One of the earliest open source FC firmware development for multirotors which influenced some major progressions in flight control firmware options. OpenPilot was discontinued and replaced by LibrePilot in 2015, but it is another firmware worth noting for what has become of its code.


LibrePilot, forked from OpenPilot, focuses on research and development for use in many, many different applications, even robotics .

While not as popular in the mini quad community, nor having support for as many hardware targets as other firmware in this list, it does show recent updates has a reliable team of developers and remains open source.


TauLabs, another fork of OpenPilot focusing on autopilot UAV oriented research and development. Targeting professionals, researchers and and students alike, the project not only reaches out to major researchers, but offers an entry level platform with fast and easy setup/configuration for any group who has use for UAV’s in their research. Again there is a limited target supports and a smaller following with mini quadcopters. But in my opinion I see this as a great “learning” firmware for a student project or trying something experimental with agricultural, air quality or whatever your brain can think up.


Last, but certainly not the least in this list is dRonin which is sort of the grandchild of OpenPilot.

Its name says it all, dRonin has a core focus on FPV drone racing. With regular updates, open source, and a development team seeking to improve racing and acrobatic flying performance, I see great potential here.

They have developed an auto-tune mode that can custom tune PID’s specific to your mini-quad build, as well as having the very quick and easy setup/configuration wizard.

Its main downfall would be the somewhat limited supported FC targets, but it is a sophisticated list of flight controllers with great reviews.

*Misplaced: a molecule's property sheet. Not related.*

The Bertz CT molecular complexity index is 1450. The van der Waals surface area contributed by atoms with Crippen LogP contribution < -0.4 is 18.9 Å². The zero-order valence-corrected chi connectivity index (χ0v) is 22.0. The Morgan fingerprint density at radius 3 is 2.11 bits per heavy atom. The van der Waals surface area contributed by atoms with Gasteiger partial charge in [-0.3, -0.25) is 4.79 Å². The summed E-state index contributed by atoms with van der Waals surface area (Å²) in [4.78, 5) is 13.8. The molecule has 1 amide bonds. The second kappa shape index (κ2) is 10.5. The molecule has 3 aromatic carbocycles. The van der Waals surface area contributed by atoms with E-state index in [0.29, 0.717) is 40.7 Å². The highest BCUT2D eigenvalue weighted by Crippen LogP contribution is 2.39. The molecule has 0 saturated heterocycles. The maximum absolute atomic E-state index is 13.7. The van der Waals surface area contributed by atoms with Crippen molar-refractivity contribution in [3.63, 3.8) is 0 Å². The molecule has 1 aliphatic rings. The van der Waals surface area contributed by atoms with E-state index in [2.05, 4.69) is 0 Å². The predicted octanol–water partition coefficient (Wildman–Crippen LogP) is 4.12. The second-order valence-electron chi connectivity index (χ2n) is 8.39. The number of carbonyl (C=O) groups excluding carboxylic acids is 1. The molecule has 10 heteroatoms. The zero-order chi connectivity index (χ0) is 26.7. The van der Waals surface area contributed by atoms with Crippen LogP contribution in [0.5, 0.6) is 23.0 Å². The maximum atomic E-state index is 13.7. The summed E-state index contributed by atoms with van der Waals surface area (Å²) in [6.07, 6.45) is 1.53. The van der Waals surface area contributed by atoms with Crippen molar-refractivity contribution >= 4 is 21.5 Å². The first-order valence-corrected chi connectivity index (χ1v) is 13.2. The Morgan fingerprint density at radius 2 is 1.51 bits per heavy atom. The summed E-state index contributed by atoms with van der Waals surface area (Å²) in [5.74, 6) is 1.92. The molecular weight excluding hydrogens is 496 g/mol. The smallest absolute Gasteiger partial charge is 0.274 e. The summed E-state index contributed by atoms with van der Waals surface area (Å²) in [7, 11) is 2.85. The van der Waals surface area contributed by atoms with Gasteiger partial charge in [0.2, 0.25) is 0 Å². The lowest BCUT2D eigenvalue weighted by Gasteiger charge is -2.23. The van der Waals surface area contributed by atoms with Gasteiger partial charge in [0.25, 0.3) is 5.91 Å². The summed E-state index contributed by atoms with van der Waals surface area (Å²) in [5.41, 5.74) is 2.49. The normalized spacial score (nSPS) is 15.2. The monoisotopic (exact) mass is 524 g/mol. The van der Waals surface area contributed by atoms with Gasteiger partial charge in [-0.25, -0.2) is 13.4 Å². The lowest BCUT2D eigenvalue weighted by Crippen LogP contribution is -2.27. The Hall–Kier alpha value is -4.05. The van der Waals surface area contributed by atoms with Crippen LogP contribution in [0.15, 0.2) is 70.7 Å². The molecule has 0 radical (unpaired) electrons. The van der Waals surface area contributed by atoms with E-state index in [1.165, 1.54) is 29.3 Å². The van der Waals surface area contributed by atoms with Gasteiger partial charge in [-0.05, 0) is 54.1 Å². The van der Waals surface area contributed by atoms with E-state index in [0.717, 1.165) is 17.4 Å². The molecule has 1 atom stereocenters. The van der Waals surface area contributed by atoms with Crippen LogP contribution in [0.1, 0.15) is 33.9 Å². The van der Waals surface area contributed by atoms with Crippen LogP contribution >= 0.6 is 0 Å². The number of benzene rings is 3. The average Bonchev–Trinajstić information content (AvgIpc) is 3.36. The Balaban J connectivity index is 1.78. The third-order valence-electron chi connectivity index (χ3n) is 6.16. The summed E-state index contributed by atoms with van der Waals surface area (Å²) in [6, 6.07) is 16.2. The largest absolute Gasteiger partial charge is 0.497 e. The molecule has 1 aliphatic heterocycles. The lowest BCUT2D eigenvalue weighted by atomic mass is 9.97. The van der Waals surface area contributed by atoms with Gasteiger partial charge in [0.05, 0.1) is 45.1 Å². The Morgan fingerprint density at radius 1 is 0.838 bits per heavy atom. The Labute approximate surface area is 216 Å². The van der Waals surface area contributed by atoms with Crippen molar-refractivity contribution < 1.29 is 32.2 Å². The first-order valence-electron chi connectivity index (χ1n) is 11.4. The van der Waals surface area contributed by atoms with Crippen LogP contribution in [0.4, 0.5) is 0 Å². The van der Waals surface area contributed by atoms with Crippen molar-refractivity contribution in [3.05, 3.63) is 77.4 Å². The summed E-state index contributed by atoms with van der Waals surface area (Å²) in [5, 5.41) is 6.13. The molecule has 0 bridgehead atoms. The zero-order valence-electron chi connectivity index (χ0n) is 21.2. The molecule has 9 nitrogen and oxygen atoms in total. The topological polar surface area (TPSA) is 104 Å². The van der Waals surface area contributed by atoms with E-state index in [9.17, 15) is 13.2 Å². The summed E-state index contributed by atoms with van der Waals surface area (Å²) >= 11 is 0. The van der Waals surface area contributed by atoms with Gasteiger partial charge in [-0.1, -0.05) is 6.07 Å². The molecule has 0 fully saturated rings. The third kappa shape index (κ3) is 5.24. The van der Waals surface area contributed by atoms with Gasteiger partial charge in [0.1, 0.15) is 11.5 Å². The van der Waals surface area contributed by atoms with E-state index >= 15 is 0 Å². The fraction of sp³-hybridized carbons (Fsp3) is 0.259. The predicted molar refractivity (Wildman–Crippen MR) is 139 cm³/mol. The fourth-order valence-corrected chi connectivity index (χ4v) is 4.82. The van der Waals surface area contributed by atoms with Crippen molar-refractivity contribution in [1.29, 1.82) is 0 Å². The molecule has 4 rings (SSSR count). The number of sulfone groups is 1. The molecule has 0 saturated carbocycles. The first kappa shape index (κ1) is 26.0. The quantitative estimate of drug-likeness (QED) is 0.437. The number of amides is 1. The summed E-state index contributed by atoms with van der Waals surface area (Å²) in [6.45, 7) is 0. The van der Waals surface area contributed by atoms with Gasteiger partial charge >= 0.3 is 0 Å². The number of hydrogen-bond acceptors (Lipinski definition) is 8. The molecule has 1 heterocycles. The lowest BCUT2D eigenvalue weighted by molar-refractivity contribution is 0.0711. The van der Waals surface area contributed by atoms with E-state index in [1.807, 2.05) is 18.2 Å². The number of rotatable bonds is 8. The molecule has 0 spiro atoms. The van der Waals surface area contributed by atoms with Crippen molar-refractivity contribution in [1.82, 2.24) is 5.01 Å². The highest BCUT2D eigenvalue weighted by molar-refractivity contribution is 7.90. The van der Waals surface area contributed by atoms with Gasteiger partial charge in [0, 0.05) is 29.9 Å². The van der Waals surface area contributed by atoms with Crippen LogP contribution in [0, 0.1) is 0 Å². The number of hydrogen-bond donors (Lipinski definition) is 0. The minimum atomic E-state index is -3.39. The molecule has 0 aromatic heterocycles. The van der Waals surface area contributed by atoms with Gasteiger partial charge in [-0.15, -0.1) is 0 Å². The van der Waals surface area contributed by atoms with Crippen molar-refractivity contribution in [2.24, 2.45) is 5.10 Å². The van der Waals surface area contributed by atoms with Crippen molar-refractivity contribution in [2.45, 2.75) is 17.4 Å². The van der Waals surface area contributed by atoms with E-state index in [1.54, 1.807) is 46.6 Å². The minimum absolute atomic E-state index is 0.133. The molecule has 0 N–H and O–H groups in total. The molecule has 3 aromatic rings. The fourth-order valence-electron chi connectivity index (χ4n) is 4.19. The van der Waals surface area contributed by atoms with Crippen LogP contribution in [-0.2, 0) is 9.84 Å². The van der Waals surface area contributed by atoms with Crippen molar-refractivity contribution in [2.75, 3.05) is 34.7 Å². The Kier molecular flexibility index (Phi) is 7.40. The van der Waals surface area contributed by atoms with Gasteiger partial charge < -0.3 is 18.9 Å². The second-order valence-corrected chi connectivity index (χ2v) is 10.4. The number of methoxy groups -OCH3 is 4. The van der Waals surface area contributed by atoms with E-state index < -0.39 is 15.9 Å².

Wrap Up

As with most things related to the multirotor hobby, everything is relative and connected to a learning curve. Firmware will play a big role in what your mini-quad will be capable of doing, what features it will have, and which flight controller you should use to get the most out of it.

Do your homework (you’re doing well if you have read this article) ;) and figure out what exactly you want to be able to do with your quadcopter.

You can find out about what Firmware Mini Quad flight controller use in this spreadsheet:

I compiled the specifications of all FC’s for mini quad in this spreadsheet so you can compare them more closely.
Author: Stephen Wilcox

7 thoughts on “Flight Controller Firmware Overview

  1. Daniel

    Hello, thank you for your website. Do you have an index for your drone related pages? Also, I am not into racing I want to build a drone to see what is happening on my 135 acres. Which firmware would be best for me? From what I am reading iNav or LibrePilot seems appropriate, are they?
    P.S. I am new to this field.

      1. Tilo

        Ty Oscar. All of the info, and specifically that name explanation. So simple, yet I didn’t see it.

Leave a Reply

Your email address will not be published. Required fields are marked *

For prompt technical support, please use our forum IntoFPV.com. I check blog comments weekly.